Eighteenth-Century France

Il Faut Avoir Coeur a l'ouvrage
"...Il Faut Avoir Coeur a l'ouvrage"

The Division of Rare and Manuscript Collections document the history and culture of 18th-century France through an extraordinary assemblage of rare books, manuscripts, and graphic materials, in the French Revolution Collection, the Lafayette Collection, the Maurepas Collection, the Lavoisier Collection, the La Forte Archive, the Charles X Collection, and the Ben Grauer Collection. Together with the repository's extensive holdings in Enlightenment figures such as Rousseau and Montesquieu, these collections provide a comprehensive view of French political and social history from the Enlightenment through the Revolution, the Napoleonic period, and the Restoration.

The collections are unusual in several respects. Most notable is their depth, with holdings including over 18,000 printed items, 2,000 engravings, and 115 linear feet of manuscripts. Print materials range from books to newspapers, almanacs, and pamphlets, including political speeches, accusations and denunciations, reports, plays, cahiers de doléances, and a wide variety of popular literature. The thousands of manuscripts in the collection include documents and personal letters which chronicle the evolution of legal and social institutions throughout the period, including civil suits, marriage, divorce, inheritance, and titles. They also provide an intimate view of the personal and family lives of key figures such as the Marquis de Lafayette and Antoine Laurent Lavoisier.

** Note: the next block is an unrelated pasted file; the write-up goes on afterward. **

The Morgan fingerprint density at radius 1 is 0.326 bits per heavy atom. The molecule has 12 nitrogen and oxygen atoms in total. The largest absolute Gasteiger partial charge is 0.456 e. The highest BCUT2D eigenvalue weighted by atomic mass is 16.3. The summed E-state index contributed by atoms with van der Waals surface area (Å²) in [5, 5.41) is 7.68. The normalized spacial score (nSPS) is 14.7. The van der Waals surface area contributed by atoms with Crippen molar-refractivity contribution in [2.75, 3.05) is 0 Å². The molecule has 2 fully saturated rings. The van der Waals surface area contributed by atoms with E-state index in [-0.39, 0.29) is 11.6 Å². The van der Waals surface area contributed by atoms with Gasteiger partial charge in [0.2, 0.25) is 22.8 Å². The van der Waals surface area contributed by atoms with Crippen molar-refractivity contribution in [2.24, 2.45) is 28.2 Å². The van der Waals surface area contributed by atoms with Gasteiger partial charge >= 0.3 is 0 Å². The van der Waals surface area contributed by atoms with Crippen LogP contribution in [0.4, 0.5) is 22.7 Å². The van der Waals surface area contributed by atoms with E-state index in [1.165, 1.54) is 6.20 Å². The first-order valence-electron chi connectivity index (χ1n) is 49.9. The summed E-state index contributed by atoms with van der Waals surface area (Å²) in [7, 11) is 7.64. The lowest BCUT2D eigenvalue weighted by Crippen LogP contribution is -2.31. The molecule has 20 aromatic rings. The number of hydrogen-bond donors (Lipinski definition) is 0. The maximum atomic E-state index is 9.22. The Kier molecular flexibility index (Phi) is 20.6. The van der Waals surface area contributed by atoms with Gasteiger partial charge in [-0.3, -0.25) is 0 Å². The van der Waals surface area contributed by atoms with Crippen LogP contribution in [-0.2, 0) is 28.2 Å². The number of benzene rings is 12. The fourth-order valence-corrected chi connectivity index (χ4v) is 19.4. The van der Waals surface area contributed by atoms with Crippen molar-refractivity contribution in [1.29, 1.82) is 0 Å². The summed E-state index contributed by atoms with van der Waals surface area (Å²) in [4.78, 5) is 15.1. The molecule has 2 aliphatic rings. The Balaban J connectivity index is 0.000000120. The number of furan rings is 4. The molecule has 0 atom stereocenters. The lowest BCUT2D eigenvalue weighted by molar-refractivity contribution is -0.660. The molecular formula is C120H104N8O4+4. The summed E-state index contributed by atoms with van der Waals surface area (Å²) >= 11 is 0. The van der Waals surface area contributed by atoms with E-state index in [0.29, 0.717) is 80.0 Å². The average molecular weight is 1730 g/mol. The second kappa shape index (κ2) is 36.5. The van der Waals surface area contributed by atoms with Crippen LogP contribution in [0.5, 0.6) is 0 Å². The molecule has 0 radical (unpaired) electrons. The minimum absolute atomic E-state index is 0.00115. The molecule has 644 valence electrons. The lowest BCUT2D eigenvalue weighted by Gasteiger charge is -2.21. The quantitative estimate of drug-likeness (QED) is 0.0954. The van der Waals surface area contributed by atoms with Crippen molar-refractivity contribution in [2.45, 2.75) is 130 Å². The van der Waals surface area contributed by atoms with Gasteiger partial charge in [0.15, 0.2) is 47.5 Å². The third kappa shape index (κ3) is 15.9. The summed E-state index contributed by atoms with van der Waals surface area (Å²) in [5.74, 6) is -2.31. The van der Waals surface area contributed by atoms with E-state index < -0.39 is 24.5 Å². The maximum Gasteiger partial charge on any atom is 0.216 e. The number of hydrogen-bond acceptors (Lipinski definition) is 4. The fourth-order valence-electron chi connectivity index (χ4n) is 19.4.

Comprised of over 130 different titles, the newspapers range over the entire political landscape and include virtually complete runs of all the well-known papers, including Le Moniteur universel, the Révolutions de Paris, the Révolutions de France et de Brabant, and Marat's L'Ami du peuple, formerly Le publiciste Parisien. Including more than 25 different titles, the almanacs represent the full spectrum of political viewpoints, and vividly document both the upheaval and the elements of continuity which characterize the Revolutionary period.

The collection's extensive documentation of late eighteenth-century popular culture is another of its unique strengths. Satires, diatribes, songs (some with printed music), burlesques, Utopian fantasies, encomia for martyrs to the Revolution, spurious accounts of imprisonment in the Bastille, and salty pronouncements by the fictional Père Duchène provide unique insight into the mentality of the time. This popular literature is supplemented by hand-colored political caricatures from both the Revolutionary and the Napoleonic periods. The Napoleonic prints include an extraordinary album of German caricatures that depict Napoleon variously as a murderer, a small pouting child, and a creature constituted of corpses. In a society where illiteracy was common, these sources are crucial for an understanding of popular perceptions of the age and its players.